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I have a new manufactured home in the greater Seattle area. Our frost line is at 12” and the home sits on concrete runners.

My contractor ran a common trench for our utilities, power and cable and water.

We are supposed to back fill the house a bit but I’m not sure how much, but I’m trying to find the right way to bring plumbing in.

One plumber said they would just put insulated pex on and pass it straight in above the runners. Another said he would put a valve box in and a main shut off first.

Neither addressed frost concerns. I asked online and everyone said the line should come up through the concrete not above it.

What’s the best way to solve this properly?

  • That open trench is WAY too close to that stack of blocks, if they are in fact carrying the load of part of the house. – Ecnerwal May 19 '19 at 22:52
  • it is scarier to think that the blocks are placed on dirt without anything underneath to spread the load to a larger area – jsotola May 20 '19 at 0:28
  • The house is on a concrete slab (runners) 5" thick. – MorePyPlease May 20 '19 at 16:46

As for the best way to solve this properly, I'd say "put the house on a foundation" but that's clearly not what you are looking for.

Digging the trench to the point(s) where the water and sewer connect and then building an insulated box with a hard skin to keep animals out of it (cementboard or metal) to contain the pipes running vertically. Otherwise you're into the godawful failure-prone land of wrapping things in heat tape and insulation, and hoping you don't have a heat tape falure that either freezes your pipes or sets things on fire...

  • The house is on a 5" concrete runner pad. How would you handle ingress into the skirting? Would you put a hole through the concrete or just run perpendicular and backfill over top? The water connection hose bib is roughly 18" inward from the house perimeter on the opposite side of the house from this location. – MorePyPlease May 20 '19 at 20:43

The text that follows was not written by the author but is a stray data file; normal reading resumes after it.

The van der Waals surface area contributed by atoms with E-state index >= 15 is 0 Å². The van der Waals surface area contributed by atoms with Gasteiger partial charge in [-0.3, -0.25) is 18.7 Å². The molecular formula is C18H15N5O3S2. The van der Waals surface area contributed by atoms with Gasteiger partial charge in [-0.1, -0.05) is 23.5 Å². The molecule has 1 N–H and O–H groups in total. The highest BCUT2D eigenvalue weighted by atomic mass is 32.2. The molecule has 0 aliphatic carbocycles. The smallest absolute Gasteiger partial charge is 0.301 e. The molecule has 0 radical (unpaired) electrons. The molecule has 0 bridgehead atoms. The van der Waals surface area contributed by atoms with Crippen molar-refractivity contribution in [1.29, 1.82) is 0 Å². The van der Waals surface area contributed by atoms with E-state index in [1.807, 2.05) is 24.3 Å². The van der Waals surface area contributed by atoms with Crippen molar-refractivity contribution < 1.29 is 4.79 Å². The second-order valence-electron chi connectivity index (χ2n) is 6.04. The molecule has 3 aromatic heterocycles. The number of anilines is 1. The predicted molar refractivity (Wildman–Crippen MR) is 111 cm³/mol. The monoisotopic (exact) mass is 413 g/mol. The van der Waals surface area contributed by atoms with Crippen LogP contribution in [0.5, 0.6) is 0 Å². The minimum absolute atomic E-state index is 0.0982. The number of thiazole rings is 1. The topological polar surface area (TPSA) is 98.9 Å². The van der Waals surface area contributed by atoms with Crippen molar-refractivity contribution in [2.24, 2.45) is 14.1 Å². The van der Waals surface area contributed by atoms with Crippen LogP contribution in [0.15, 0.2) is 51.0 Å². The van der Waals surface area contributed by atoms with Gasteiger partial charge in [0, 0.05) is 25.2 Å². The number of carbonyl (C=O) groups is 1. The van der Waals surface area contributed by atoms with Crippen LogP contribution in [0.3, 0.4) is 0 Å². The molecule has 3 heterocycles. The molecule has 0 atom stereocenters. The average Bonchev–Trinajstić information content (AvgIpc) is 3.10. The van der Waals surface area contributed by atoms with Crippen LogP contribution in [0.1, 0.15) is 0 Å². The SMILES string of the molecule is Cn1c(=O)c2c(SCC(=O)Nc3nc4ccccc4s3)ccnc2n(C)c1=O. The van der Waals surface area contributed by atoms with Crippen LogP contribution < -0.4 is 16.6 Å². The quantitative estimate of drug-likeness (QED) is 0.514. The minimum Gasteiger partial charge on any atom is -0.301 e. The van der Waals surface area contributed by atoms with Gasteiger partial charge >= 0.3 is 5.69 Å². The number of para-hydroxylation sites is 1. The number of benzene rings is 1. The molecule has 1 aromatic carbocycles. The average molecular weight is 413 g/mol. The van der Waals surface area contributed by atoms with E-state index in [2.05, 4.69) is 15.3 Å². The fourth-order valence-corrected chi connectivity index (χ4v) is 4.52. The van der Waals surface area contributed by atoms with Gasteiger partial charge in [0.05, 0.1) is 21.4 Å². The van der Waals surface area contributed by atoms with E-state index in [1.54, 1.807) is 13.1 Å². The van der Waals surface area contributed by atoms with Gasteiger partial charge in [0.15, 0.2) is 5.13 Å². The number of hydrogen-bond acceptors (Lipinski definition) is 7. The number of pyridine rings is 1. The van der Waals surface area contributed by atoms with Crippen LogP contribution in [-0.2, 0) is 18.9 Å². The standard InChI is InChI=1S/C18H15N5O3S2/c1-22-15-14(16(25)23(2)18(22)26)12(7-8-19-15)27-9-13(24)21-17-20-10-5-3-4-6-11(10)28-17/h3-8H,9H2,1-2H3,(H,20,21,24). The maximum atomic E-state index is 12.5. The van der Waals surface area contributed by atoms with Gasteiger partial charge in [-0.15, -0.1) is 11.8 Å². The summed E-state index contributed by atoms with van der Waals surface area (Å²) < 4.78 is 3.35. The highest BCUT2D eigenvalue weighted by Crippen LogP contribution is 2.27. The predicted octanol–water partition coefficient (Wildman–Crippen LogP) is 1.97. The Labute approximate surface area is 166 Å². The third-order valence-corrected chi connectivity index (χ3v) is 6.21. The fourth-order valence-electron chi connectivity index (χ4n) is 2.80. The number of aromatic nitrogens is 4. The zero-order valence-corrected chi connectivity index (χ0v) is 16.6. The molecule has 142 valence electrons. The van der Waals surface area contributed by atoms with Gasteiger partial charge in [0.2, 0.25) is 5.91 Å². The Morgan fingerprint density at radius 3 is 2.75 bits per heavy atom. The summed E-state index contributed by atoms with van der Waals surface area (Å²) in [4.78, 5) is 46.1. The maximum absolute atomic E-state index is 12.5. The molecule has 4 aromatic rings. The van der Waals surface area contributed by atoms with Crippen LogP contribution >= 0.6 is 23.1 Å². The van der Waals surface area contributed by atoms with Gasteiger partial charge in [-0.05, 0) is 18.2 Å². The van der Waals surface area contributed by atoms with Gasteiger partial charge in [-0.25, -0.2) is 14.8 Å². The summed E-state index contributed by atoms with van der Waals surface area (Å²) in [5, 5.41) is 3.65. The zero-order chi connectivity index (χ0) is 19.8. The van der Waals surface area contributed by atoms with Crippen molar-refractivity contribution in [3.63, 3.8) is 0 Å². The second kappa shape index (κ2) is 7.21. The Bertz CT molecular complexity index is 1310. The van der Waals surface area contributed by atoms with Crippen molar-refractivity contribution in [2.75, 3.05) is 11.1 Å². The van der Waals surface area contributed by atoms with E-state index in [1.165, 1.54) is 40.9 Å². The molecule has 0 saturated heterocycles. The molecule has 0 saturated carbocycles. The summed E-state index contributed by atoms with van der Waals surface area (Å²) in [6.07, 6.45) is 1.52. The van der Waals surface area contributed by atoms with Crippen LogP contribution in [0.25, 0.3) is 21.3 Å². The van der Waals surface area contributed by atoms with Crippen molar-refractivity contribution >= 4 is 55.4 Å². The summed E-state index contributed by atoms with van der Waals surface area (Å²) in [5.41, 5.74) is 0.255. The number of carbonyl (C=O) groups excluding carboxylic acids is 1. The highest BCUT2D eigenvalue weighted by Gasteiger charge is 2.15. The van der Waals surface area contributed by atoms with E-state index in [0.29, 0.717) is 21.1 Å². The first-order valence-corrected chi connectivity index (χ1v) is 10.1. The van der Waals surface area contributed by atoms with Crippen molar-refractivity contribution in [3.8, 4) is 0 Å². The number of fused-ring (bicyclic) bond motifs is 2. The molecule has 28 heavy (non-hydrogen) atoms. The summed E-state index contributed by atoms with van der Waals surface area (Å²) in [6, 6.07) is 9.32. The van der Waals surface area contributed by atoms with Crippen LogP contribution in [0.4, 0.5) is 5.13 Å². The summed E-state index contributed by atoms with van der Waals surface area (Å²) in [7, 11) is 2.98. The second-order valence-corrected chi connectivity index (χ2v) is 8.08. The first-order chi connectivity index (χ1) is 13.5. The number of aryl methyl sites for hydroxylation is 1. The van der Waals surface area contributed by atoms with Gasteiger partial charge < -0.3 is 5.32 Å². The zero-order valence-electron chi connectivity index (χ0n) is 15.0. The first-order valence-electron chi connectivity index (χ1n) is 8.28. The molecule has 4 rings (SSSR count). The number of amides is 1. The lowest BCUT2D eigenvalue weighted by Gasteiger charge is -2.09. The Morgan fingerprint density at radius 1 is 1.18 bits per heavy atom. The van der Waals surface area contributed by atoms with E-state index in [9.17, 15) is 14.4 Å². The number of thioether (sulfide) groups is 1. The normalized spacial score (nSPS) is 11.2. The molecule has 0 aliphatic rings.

• You keep using the term "runner" - what do you mean by that? Is it a slab, or is it two narrow slabs? In any case, if you put a slab down, you should have dug the waterline trench before putting the slab down. Since you didn't do that, you have created a problem for yourself that will be more difficult/expensive to resolve. You might be able to core a hole in the slab and down below frostline, and then hire a horizontal boring company to try and hit that from your waterline trench. If you do mean "narrow slabs" you might be able to dig most of it by hand, awkwardly under the house. – Ecnerwal May 20 '19 at 22:25
  • Yeah, this is the industry standard name for it. You can read more about it here under the 'runner foundation' heading. mobilehomesell.com/mobile-home-foundation-types I ended up hiring another plumber to come take a look at it. He ended up coring a hole in the slab and bringing the water under the house through the slab and then running insulated pex to the hose bib. – MorePyPlease May 20 '19 at 23:27

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